Neighborhood Groups News Letter by MarvinGolden


									                    Neighborhood Groups News Letter
                                “Reaching in to Reach Out”
                                   May 2007, Volume 1

          The hope of our neighborhood groups is to experience biblical community together
with people who are living around you. As you and your Christian neighbors live out the love
of Christ, those who don’t know Christ will notice how you love one another. You become a
visual picture of Christ’s love for your neighbors. When it comes to reaching your lost friends,
the focus is biblical community and God will take care of the rest. The hard part is re-ordering
our lives to experience real community.

But a problem rises when we try to live out biblical community. We just can’t add it to our
already busy schedule. It will take some re-ordering of our values, habits and choices. The
reason we have to redo our lives is because many times, unknowingly, we have adopted the
way of our American culture, which keeps us from experiencing real community.

Randy Frazee in his book “The Connecting Church” identifies three cultural characteristics we
have to conquer in our American lifestyle. The three problems are: isolationism, individualism
and consumerism. Each “Ism” keeps us from experiencing the kind of biblical community God
intended us to live before a dying world.

I want to define one of the “Isms”, explain how it keeps us from experiencing biblical
community and gives some practical suggestions for overcoming the “Ism” in your life so you
can experience biblical community. In this letter, we will look at:


            “Americans are among the loneliest people in the world,” concludes George
Gallup Jr. Most of the time, our loneliness is not intentional, but the results of our very busy
schedule from all the demands we have on our lives.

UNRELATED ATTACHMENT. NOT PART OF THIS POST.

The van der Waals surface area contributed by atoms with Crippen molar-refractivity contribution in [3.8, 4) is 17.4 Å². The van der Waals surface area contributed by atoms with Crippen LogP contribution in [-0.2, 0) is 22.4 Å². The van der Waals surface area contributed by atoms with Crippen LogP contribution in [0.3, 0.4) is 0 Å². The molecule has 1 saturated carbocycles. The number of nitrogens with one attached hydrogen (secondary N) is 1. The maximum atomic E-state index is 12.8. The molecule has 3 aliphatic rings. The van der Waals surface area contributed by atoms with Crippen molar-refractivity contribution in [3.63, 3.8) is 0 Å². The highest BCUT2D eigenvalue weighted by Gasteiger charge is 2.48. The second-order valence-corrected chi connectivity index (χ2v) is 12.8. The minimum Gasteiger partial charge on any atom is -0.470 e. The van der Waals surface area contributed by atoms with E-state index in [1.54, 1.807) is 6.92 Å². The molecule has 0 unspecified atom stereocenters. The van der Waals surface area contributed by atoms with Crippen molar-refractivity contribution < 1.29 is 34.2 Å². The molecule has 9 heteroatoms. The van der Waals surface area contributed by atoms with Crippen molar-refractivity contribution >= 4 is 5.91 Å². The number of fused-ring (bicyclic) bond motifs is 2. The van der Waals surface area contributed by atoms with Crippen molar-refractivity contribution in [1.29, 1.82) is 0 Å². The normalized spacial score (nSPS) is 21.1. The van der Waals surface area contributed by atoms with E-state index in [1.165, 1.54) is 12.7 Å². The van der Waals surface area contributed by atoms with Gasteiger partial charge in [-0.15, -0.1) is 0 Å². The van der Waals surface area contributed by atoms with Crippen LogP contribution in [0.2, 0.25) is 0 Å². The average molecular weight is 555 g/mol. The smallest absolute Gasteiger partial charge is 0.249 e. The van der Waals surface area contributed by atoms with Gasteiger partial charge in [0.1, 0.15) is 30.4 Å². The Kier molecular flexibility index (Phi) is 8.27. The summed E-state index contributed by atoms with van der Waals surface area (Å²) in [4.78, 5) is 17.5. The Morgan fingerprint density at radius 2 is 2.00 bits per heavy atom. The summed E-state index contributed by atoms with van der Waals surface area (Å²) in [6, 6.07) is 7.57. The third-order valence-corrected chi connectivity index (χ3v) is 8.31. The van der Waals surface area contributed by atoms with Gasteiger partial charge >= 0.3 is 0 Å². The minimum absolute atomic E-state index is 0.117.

Our schedules are filled each day throughout the whole week with responsibilities or
       activities. There is no margin for deep relationships.

       We prioritize responsibilities or activities over what is really important to our lives.

       When we do have time for others, their lives are too busy to get together.

       We have too many worlds of activity to manage.
Gallup continues to say, “We are physically detached from each other. We change places of
residence frequently. One survey revealed that seven out of ten do not know their neighbors.
As many as one-third of Americans admit to frequent periods of loneliness, which is a key
factor in the high suicide rate among the elderly.”

             Yale University professor Wayne Meeks made a point about the early church
when he wrote, “To be baptized into Jesus Christ signaled for Pauline converts an
extraordinary thoroughgoing re-socialization, in which the sect was intended to become
virtually the primary group for it’s members, supplanting all other loyalties.” Lyle Schaller, a
leading church consultant, stated, “The biggest challenge for the church at the opening of the
twenty-first century is to develop a solution to the discontinuity and fragmentation of the
American lifestyle.”

Frazee concludes, “…Community is not a luxury but a necessity for life.” The church needs to
help followers of Jesus Christ to simplify their lives, which may mean helping people make
choices to prioritize true community in their lives.

                                Where do you start?

Simplify Your Worlds:                One of the first steps in simplifying one’s life is to pull
many of our worlds together. Instead of having your neighbors, and one group you share your
spiritual journey with and one group you seek to reach for Christ, you can pull them all
together in one group. Doing life with believers, in your neighborhood showing the love of
Christ to those who don’t know Christ as they observe God-honoring relationships without
having to go to church with you. In doing so, you have just pulled three worlds into one and
have become more effective and meaningful doing all three.

Look Out as You Look In:                         The tendency as we gather as believers in
neighborhoods is to become a holy huddle. We get together to study the Bible, pray,
fellowship and other very good Christian practices. The group becomes a safe place for us to
come. But the gathering can also become one of the most effective means to share the love
of Christ without really speaking a direct word. Our love for each other becomes our soapbox.
It’s kind of like what Saint Francis of Assisi said, “Preach the Gospel, and if you have to, use

                (All quotes are from Randy Frazee’s book “The Connecting Church.”)

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